Nevertheless the process took a long time. As late as the First World War, white soldiers from Georgia, Arkansas, Kentucky and Mississippi scored lower on mental tests than black soldiers from Ohio, Illinois, New York and Pennsylvania. Again, neither race nor racism can explain that--and neither can slavery.
The redneck culture proved to be a major handicap for both whites and blacks who absorbed it. Today, the last remnants of that culture can still be found in the worst of the black ghettos, whether in the North or the South, for the ghettos of the North were settled by blacks from the South. The counterproductive and self-destructive culture of black rednecks in today's ghettos is regarded by many as the only "authentic" black culture--and, for that reason, something not to be tampered with. Their talk, their attitudes, and their behavior are regarded as sacrosanct.
The people who take this view may think of themselves as friends of blacks. But they are the kinds of friends who can do more harm than enemies.
For understandable reasons, Sowell condemns this "redneck culture" in his new book Black Rednecks And White Liberals. But this often-violent honor culture also gives America much of its backbone. It is, after all, the Jacksonian America that so fascinates bloggers and foreign-policy intellectuals.
The Carnival of Tomorrow, a roundup of future-oriented blog posts, is up and definitely worth a stop.
The Carnival is illustrated with an image promoting the 1939 World's Fair--hardly "tomorrow" but still a resonantly glamorous image of the future. In my research on glamour, I'm interested in exploring exactly how and why the 1930s produced so many enduringly glamorous images, not only the motifs of Golden Age Hollywood and "the future" but streamlined moderne (a.k.a. American Art Deco) styling, superhero comic books, and all sorts of transportation imagery, among others (feel free to send me additional examples).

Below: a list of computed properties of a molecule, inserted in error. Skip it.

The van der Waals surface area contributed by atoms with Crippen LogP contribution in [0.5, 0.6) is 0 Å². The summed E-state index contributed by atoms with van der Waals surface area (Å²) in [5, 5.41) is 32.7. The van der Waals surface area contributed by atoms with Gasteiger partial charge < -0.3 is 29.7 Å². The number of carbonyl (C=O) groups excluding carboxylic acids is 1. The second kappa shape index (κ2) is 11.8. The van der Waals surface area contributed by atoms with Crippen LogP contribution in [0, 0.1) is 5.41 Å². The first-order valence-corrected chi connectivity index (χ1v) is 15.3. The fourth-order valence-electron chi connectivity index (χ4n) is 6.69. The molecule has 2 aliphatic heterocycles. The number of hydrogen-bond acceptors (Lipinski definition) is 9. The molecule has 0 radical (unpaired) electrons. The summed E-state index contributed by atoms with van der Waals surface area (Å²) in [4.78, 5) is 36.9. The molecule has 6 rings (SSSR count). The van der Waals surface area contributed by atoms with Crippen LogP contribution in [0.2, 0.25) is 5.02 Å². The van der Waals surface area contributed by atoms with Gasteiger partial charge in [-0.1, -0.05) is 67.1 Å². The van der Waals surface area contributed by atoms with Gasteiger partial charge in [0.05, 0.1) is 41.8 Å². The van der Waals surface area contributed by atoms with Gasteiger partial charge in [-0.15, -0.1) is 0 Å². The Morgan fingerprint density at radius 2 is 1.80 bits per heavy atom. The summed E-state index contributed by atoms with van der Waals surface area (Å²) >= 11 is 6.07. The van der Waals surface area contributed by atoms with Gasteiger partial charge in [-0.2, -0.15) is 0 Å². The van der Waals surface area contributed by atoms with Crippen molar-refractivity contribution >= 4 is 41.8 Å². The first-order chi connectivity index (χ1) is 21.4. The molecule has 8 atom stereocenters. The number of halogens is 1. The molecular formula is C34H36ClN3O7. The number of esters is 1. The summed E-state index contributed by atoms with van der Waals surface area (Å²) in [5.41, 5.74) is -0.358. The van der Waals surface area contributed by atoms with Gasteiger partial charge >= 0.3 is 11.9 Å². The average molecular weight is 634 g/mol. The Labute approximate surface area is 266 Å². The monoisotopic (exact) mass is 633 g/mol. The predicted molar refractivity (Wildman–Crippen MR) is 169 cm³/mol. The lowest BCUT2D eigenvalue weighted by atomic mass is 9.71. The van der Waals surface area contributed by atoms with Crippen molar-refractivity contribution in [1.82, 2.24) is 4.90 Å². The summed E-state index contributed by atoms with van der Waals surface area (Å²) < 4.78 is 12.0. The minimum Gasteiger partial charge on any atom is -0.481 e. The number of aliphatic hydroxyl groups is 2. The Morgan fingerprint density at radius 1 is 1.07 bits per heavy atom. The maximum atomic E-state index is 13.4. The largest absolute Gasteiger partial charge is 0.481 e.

Thirties glamour also had a very dark side, in which the aesthetic editing of unruly details turned from propaganda tool into totalitarian reality. Frederic Spotts's 2003 book Hitler and the Power of Aesthetics demonstrates that the famous "failed painter" was, in fact, an aesthetic pioneer. Here's Spotts introducing the book's thesis:
It was Hitler's aesthetic talents that also help to explain his mysterious grip on the German people. What Stalin accomplished through terror, Hitler achieved through seduction. Using a new style of politics, mediated through symbols, myths, rites, spectacles and personal dramatics, he reached the masses as did no other leader of his time. Though he took away democratic government, he gave Germans what they clearly found a more meaningful sense of political participation, transforming them from spectators into participants in National Socialist theater.
The book has photos of Hitler rehearsing his speeches, adjusting every gesture for maximum effect. Here's a good review by Jean Bethke Elshtain.
[I actually wrote this post yesterday but forgot to switch it from "draft" to "publish."]
On Marginal Revolution, Tyler Cowen recently asked for arguments in favor of a government ban on cell phone use on planes: "Can I claim that cell phone calls are a socially wasteful means of signaling to your spouse that you care? Can I claim that commercial airplanes are modern (short-term) monasteries, and that markets undersupply such temples of silence?" His policy arguments may be tongue in cheek, but I share Tyler's objection to introducting more chatter into airline travel. I like to think, read, and sleep on planes (not necessarily in that order), and I already resent the constant chatter, some of it government-mandated, from the pilot and flight attendants.
I can't see any serious argument for a government ban, but that doesn't mean I foresee a future of yack-filled air travel. Airlines have ample reason to restrict or segregate cell phone usage, either by policy or suasion. Steve Portigal posts a comprehensive analysis of the various interests involved and concludes with a recommendation airlines could apply to all sorts of issues: